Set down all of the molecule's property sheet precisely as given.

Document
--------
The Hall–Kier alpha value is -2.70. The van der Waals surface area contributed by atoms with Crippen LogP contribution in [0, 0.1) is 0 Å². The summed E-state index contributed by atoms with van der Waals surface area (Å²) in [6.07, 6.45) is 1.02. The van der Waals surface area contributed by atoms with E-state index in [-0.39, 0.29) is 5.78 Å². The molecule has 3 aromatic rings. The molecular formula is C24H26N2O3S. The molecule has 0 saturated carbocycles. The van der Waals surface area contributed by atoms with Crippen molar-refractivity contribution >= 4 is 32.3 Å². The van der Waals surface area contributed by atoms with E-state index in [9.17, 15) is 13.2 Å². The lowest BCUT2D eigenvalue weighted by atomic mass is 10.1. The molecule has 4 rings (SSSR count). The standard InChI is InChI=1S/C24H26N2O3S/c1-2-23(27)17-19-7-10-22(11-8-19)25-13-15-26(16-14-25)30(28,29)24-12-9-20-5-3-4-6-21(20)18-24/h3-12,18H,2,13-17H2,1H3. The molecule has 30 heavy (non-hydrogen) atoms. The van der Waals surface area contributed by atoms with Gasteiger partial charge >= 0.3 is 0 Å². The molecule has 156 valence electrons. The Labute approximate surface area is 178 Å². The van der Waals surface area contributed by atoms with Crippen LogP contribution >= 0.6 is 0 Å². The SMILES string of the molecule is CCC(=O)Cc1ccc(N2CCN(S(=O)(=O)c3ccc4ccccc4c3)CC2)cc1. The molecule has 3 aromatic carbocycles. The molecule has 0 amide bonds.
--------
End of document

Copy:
The Hall–Kier alpha value is -2.70. The van der Waals surface area contributed by atoms with Crippen LogP contribution in [0, 0.1) is 0 Å². The summed E-state index contributed by atoms with van der Waals surface area (Å²) in [6.07, 6.45) is 1.02. The van der Waals surface area contributed by atoms with E-state index in [-0.39, 0.29) is 5.78 Å². The molecule has 3 aromatic rings. The molecular formula is C24H26N2O3S. The molecule has 0 saturated carbocycles. The van der Waals surface area contributed by atoms with Crippen molar-refractivity contribution >= 4 is 32.3 Å². The van der Waals surface area contributed by atoms with E-state index in [9.17, 15) is 13.2 Å². The lowest BCUT2D eigenvalue weighted by atomic mass is 10.1. The molecule has 4 rings (SSSR count). The standard InChI is InChI=1S/C24H26N2O3S/c1-2-23(27)17-19-7-10-22(11-8-19)25-13-15-26(16-14-25)30(28,29)24-12-9-20-5-3-4-6-21(20)18-24/h3-12,18H,2,13-17H2,1H3. The molecule has 30 heavy (non-hydrogen) atoms. The van der Waals surface area contributed by atoms with Gasteiger partial charge >= 0.3 is 0 Å². The molecule has 156 valence electrons. The Labute approximate surface area is 178 Å². The van der Waals surface area contributed by atoms with Crippen LogP contribution >= 0.6 is 0 Å². The SMILES string of the molecule is CCC(=O)Cc1ccc(N2CCN(S(=O)(=O)c3ccc4ccccc4c3)CC2)cc1. The molecule has 3 aromatic carbocycles. The molecule has 0 amide bonds.